Abstract: Poor driver decision-making continues to be a challenge at Highway-Rail Grade Crossings (HRGC). One way to improve safety has been to introduce a new, in-vehicle warning system that communicates with the external HRGC warning systems. The system gives drivers different rail-crossing-related warnings (e.g., approaching crossing, train presence) depending on the vehicle location. In a rare field study, 15 experienced drivers drove a connected vehicle (Chevy Volt) and used the warning system on a 12-mile loop, then completed a semi-structured interview and usability survey. Results from the post-drive survey and interview are reported and provide a template for future usability assessments for field studies involving new technologies.

Brittany Nelson
Identifying Healthy Lifestyle Knowledge Gaps Among Medical and Non-medical Students
Abstract: Across the US, chronic illnesses including cancer and cardiovascular disease are a result of poor lifestyle decisions such as diet, tobacco/alcohol use, and physical inactivity. Data suggests that previous interventions lack effectiveness for impacting lifestyle decisions, particularly long term. One reason why individuals continue to engage in unhealthy behaviors may be due to gaps in understanding that are not currently filled by previously developed interventions. To the extent individuals are informed of the risks/benefits of key health behaviors and the tools valuable for overcoming challenges associated with engaging/quitting those behaviors then people are more equipped to make decisions that are in-line with their goals and values. Little information exists on what informational gaps people hold. Therefore, the objective of this study was two-fold. First, it was designed to measure how calibrated medical and non-medical students are on the relation between lifestyle behaviors and their risk of major diseases. Second, this study was designed to identify informational gaps that impact perceived challenges of engaging in healthier lifestyle behaviors. Data from medical (N = 128) and non-medical (N = 24) students suggests they hold insufficient knowledge regarding the relation between lifestyle behaviors and risk of health outcomes. The most commonly reported barriers across non-dietary behaviors were time 39%, lack of motivation 15%, and weather 9%. The most commonly reported barriers specific to eating behaviors were cost 26%, taste 21%, and food spoiling too quickly 10%. The results from this study have implications for future intervention design.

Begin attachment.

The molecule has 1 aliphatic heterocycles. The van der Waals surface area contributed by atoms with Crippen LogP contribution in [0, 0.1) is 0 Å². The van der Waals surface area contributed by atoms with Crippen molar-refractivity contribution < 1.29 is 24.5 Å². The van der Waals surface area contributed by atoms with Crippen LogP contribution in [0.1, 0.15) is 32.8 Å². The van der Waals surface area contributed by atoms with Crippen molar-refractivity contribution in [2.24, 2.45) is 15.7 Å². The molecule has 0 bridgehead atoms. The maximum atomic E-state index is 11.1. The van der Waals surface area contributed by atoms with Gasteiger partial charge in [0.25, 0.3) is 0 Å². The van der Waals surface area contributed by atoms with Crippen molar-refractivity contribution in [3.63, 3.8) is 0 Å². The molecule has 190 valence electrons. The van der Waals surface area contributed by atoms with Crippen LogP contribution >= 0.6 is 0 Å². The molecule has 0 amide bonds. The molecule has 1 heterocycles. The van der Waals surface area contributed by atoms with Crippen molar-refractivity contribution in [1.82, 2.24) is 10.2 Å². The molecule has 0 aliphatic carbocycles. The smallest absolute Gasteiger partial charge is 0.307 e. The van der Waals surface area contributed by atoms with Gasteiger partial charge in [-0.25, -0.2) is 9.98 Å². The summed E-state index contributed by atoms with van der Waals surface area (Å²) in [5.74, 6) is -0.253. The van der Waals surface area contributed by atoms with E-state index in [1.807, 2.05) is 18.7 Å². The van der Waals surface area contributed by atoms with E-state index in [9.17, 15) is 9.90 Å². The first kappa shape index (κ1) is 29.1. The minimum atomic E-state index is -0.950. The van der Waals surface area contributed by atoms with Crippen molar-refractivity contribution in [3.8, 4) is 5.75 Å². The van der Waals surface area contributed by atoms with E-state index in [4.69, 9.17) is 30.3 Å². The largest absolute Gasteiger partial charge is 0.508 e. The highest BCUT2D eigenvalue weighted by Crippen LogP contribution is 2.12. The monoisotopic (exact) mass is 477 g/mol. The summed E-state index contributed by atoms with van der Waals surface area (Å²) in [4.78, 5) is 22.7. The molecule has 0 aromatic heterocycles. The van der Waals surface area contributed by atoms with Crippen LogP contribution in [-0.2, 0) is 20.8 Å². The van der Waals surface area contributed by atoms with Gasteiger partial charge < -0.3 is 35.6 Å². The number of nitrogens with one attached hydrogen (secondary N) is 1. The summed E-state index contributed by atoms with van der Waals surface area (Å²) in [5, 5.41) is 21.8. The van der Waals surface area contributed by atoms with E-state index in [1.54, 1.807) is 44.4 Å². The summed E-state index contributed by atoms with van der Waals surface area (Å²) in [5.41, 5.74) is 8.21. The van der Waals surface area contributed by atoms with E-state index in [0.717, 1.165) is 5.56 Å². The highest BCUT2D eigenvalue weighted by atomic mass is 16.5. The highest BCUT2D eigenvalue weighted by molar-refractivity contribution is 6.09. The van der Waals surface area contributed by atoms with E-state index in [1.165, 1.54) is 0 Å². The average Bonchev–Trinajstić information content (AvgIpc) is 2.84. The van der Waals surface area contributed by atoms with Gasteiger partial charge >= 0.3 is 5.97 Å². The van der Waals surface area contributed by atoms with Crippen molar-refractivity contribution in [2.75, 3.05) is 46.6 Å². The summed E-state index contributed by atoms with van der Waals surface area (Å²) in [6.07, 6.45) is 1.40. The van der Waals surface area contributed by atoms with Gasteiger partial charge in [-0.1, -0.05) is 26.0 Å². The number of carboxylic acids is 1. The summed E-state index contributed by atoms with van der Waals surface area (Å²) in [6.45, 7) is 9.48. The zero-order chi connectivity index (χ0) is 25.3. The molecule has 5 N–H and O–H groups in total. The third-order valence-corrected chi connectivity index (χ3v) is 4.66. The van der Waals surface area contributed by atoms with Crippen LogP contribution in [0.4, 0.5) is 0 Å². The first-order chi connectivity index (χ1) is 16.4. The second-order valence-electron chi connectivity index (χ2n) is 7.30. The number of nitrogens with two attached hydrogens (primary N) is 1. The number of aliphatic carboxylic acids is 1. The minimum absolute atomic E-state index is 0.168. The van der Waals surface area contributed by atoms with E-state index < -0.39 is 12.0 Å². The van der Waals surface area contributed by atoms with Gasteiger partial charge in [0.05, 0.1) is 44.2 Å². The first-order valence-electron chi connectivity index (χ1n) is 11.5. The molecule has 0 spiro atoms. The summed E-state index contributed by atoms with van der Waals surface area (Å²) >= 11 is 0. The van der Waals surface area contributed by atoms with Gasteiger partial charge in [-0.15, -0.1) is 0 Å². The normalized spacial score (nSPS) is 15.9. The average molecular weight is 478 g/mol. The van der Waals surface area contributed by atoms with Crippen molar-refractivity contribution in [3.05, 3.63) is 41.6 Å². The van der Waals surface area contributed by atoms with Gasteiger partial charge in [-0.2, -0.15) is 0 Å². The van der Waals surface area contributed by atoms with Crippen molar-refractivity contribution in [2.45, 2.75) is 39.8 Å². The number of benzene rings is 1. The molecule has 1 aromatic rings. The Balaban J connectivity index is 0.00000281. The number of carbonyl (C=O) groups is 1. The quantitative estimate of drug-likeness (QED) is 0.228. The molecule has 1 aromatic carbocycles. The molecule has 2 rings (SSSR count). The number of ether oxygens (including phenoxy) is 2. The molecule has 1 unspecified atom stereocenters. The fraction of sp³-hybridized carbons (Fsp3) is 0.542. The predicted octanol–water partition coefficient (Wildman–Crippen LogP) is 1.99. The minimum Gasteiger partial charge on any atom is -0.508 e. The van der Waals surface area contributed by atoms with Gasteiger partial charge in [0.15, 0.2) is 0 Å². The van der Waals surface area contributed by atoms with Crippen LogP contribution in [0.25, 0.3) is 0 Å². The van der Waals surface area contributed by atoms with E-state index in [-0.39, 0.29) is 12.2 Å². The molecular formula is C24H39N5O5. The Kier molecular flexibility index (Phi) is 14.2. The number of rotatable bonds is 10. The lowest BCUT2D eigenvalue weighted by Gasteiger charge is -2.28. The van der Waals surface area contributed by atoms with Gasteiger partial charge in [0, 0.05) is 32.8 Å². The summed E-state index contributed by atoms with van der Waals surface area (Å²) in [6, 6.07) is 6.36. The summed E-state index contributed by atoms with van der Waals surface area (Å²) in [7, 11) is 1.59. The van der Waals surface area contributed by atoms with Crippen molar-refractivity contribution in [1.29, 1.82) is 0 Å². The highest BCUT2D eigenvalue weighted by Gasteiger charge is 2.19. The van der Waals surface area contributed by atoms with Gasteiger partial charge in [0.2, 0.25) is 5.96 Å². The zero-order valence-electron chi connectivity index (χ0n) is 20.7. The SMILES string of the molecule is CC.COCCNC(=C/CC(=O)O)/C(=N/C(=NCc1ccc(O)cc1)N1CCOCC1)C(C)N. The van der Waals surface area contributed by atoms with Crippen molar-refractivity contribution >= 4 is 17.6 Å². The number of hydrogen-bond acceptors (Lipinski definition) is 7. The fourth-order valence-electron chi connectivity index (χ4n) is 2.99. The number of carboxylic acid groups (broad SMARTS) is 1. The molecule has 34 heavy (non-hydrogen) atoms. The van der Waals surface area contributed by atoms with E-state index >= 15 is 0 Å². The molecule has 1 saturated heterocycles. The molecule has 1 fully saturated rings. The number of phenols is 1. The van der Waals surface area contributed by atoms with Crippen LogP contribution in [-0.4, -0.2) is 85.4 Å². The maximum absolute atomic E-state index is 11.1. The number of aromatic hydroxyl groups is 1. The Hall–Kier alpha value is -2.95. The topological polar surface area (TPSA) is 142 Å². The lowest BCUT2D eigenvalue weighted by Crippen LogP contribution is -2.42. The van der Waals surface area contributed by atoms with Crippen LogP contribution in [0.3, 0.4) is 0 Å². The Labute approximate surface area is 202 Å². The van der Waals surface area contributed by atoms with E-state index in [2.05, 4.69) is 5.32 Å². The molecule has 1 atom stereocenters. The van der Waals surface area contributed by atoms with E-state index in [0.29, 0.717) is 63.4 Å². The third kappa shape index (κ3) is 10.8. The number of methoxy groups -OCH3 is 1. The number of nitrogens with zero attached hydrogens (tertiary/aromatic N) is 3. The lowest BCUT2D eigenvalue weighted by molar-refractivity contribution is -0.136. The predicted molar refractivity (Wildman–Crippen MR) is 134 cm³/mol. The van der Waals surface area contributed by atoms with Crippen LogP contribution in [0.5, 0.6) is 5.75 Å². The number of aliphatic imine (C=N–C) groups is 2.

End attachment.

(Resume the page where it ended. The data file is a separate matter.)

Shruti Amre receives “Best Poster” in first Computing[MTU] Showcase

Michigan Tech’s College of Computing and the Institute of Computing and Cybersystems (ICC) co-hosted the first Computing[MTU] Showcase on April 4-6, 2022. Organizers say the showcase was intended to be a connection-maker on many levels, including undergraduate and graduate students presenting their most exciting innovations and current research.

The Department of Cognitive and Learning Sciences (CLS) was proud to have nine of the 40 entries in the Showcase’s research poster competition come from CLS students. With “Best Poster” going to Shruti Amre, ACSHF PhD student, for “Keep your hands on the wheel: the effect of driver engagement strategy on change detection, mind wandering, and gaze behavior”. Shruti is advised by Dr. Kelly Steelman.

Amre’s winning research poster

A few details on the research

Advanced driver-assist systems (ADAS) have revolutionized traditional driving by enabling drivers to relinquish operational control of the vehicle to automation for part of the total drive. These features only work under certain pre-defined conditions and require drivers to be attentive of their surroundings. While the features are engaged, there is an increased risk associated with drivers losing awareness of their environment. Popular manufacturers like Tesla requires drivers to have their hands-on-the-wheel while Cadillac’s ADAS requires drivers to keep their eyes-on-the road. We utilized a low-fidelity simulation and eye tracking to examine the effects of hands-on-the wheel and eyes-on-the road driver engagement strategies on change detection, mind wandering, and gaze behavior in a semi-autonomous driving task.